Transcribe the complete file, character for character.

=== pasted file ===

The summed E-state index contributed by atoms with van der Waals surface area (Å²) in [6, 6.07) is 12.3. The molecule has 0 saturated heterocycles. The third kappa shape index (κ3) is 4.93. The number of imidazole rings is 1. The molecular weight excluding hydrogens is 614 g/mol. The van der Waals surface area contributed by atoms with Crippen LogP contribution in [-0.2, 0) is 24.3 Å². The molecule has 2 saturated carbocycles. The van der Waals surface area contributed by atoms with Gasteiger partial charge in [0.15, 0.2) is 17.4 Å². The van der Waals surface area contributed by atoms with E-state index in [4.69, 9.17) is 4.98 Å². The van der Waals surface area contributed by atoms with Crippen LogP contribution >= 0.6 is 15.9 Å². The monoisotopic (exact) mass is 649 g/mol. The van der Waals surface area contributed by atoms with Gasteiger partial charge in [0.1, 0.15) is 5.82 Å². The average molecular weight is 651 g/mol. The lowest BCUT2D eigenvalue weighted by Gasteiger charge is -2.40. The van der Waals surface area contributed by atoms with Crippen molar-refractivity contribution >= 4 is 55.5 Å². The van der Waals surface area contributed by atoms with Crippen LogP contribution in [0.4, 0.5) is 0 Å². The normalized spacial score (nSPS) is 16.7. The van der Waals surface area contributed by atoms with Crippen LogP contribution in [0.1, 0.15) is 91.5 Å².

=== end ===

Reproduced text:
The summed E-state index contributed by atoms with van der Waals surface area (Å²) in [6, 6.07) is 12.3. The molecule has 0 saturated heterocycles. The third kappa shape index (κ3) is 4.93. The number of imidazole rings is 1. The molecular weight excluding hydrogens is 614 g/mol. The van der Waals surface area contributed by atoms with Crippen LogP contribution in [-0.2, 0) is 24.3 Å². The molecule has 2 saturated carbocycles. The van der Waals surface area contributed by atoms with Gasteiger partial charge in [0.15, 0.2) is 17.4 Å². The van der Waals surface area contributed by atoms with E-state index in [4.69, 9.17) is 4.98 Å². The van der Waals surface area contributed by atoms with Crippen LogP contribution >= 0.6 is 15.9 Å². The monoisotopic (exact) mass is 649 g/mol. The van der Waals surface area contributed by atoms with Gasteiger partial charge in [0.1, 0.15) is 5.82 Å². The average molecular weight is 651 g/mol. The lowest BCUT2D eigenvalue weighted by Gasteiger charge is -2.40. The van der Waals surface area contributed by atoms with Crippen molar-refractivity contribution >= 4 is 55.5 Å². The van der Waals surface area contributed by atoms with Crippen LogP contribution in [0.4, 0.5) is 0 Å². The normalized spacial score (nSPS) is 16.7. The van der Waals surface area contributed by atoms with Crippen LogP contribution in [0.1, 0.15) is 91.5 Å².